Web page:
There is nowhere to sit at the roomy Radio in Tirana, the capital of Albania. It’s a Thursday night, a New Orleans–style band is cranking out swing tunes, and the tables, surrounded by a vintage stash of the bar’s namesake electronic contraption, are filled with revelers sipping Aperol Spritzes. On the colorful, greenhouse-like patio, dressed with shelves of plants and dangling birdcages, a happy mix of young and old chat and laugh on yellow benches in between puffs of dwindling Marlboro Lights. The positive and carefree vibe is palpable, and it is echoed in restaurants, bars, and cafés throughout the neighborhood and across Tirana. Invitingly peculiar, this former stronghold of Communism is lively and affordable, its residents open and friendly.
Interest in Balkan countries has soared significantly in recent years, with curious travelers now regularly seeking out the serenity of the Adriatic Sea and medieval, stone-walled cities like Dubrovnik in Croatia and Kotor in Montenegro. Tirana does not embody such traditional, picturesque allure. Instead, it impresses as a soulful, urban hub with a strong personality shaped by a turbulent history. Much like Sarajevo remarkably moved past the atrocities of the 1990s to evolve into a thriving Eastern European capital, Albania is looking past its own decades of horror and isolation to the future.
Radio is located in a neighborhood called Ish-Blloku, also known as Blloku. Today “the Block” is a pulsating, upmarket entertainment vortex, lined with countless outdoor terraces that teem with well-dressed guests. It has a decidedly sultry, relaxed aura that is at turns reminiscent of Athens and Palermo. Yet during the Communist years, Blloku was off-limits to anyone who wasn’t a member of the party’s elite.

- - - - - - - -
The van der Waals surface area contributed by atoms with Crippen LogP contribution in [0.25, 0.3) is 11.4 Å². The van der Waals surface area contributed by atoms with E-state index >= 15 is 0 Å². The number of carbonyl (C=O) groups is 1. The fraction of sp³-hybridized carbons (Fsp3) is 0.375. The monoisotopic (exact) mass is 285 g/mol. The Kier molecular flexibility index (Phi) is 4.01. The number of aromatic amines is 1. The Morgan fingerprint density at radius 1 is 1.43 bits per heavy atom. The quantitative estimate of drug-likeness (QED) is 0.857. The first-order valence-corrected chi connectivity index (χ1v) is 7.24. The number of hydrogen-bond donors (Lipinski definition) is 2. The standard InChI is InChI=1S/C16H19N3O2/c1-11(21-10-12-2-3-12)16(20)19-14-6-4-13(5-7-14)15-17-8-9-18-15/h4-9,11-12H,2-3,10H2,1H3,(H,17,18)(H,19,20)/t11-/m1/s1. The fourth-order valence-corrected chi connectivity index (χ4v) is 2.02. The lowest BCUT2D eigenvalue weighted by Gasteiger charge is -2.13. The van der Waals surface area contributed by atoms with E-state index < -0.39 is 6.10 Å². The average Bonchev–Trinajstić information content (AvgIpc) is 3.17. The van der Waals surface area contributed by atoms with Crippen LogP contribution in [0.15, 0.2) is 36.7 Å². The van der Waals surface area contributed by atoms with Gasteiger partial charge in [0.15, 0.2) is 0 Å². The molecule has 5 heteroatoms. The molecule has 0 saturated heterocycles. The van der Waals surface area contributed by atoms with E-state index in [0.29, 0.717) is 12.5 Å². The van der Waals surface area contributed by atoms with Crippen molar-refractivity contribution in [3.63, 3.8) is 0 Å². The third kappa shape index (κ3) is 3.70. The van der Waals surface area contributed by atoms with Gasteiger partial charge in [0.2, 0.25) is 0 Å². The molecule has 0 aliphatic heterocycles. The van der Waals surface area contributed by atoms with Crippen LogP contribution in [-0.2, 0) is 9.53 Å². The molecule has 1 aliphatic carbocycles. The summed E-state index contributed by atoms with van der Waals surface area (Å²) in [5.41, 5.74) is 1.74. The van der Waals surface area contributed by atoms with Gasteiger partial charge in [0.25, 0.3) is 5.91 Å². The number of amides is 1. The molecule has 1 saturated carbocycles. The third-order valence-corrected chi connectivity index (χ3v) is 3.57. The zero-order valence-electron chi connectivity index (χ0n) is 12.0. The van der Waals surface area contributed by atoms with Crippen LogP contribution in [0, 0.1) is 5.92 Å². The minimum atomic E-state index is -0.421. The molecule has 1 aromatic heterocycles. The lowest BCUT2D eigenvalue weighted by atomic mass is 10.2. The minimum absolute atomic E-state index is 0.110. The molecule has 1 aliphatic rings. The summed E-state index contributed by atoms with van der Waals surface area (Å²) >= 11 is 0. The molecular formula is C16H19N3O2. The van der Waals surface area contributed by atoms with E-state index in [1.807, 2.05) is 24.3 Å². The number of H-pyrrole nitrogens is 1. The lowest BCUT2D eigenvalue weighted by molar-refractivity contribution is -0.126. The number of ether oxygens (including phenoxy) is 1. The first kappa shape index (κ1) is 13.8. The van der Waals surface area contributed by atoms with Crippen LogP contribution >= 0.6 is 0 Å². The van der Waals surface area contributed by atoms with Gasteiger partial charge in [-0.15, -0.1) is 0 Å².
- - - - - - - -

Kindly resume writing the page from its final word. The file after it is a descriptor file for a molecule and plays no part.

Until the fall of Communism in 1991, the region was no stranger to socialism. But Albania’s strain, under the leadership of the Stalinist-Maoist, teacher turned dictator Enver Hoxha, was especially concentrated and oppressive. Hoxha reigned over Albania for more than 40 years until his death in 1985, and he purportedly imprisoned, tortured, and killed some 100,000 Albanian citizens in the process. Extremely paranoid, he ordered the construction of more than 750,000 bunkers—dome-shaped, concrete salves meant to assuage his chronic fear of foreign invasion. Delving into this twisted past is essential to understand present-day Tirana, and a prime starting point is the National History Museum on Skanderbeg Square, a chronologically organized trove of archaeological artifacts. Even more gripping is Bunk’Art, one of those covert, nuclear war–proof bunkers on the hillside fringes of Tirana that has been transformed into a museum. Here, in a warren of galleries, wander through Hoxha’s preserved clubby office, and watch a hypnotic video of his funeral. In the city center is the Bunk’Art 2 outpost, a memorial to victims of the Hoxha regime packed with more insightful photographs and documents. It’s fittingly located across the street from House of Leaves. Once the headquarters of Hoxha’s Sigurimi secret police, the petite museum illuminates fascinating surveillance tactics of the era.